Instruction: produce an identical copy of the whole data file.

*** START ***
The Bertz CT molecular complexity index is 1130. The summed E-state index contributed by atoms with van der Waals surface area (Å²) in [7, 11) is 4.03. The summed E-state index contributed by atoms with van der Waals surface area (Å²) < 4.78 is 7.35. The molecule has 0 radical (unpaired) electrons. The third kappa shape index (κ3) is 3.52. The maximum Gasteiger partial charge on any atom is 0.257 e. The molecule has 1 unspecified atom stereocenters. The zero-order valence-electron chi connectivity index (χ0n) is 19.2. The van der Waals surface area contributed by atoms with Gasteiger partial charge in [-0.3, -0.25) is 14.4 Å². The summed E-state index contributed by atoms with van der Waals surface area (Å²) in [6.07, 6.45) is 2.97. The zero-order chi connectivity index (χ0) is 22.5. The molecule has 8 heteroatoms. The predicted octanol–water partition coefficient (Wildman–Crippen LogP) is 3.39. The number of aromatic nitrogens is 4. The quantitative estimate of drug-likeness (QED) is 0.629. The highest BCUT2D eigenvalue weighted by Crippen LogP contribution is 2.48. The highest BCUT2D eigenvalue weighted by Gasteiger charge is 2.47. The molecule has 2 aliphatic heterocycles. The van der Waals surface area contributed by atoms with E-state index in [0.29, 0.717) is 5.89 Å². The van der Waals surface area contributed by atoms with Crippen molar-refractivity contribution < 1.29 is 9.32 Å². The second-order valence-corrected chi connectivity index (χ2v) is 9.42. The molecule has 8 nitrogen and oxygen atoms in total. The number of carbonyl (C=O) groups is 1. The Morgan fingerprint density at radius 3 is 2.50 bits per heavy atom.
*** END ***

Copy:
The Bertz CT molecular complexity index is 1130. The summed E-state index contributed by atoms with van der Waals surface area (Å²) in [7, 11) is 4.03. The summed E-state index contributed by atoms with van der Waals surface area (Å²) < 4.78 is 7.35. The molecule has 0 radical (unpaired) electrons. The third kappa shape index (κ3) is 3.52. The maximum Gasteiger partial charge on any atom is 0.257 e. The molecule has 1 unspecified atom stereocenters. The zero-order valence-electron chi connectivity index (χ0n) is 19.2. The van der Waals surface area contributed by atoms with Gasteiger partial charge in [-0.3, -0.25) is 14.4 Å². The summed E-state index contributed by atoms with van der Waals surface area (Å²) in [6.07, 6.45) is 2.97. The zero-order chi connectivity index (χ0) is 22.5. The molecule has 8 heteroatoms. The predicted octanol–water partition coefficient (Wildman–Crippen LogP) is 3.39. The number of aromatic nitrogens is 4. The quantitative estimate of drug-likeness (QED) is 0.629. The highest BCUT2D eigenvalue weighted by Crippen LogP contribution is 2.48. The highest BCUT2D eigenvalue weighted by Gasteiger charge is 2.47. The molecule has 2 aliphatic heterocycles. The van der Waals surface area contributed by atoms with E-state index in [0.29, 0.717) is 5.89 Å². The van der Waals surface area contributed by atoms with Crippen molar-refractivity contribution < 1.29 is 9.32 Å². The second-order valence-corrected chi connectivity index (χ2v) is 9.42. The molecule has 8 nitrogen and oxygen atoms in total. The number of carbonyl (C=O) groups is 1. The Morgan fingerprint density at radius 3 is 2.50 bits per heavy atom.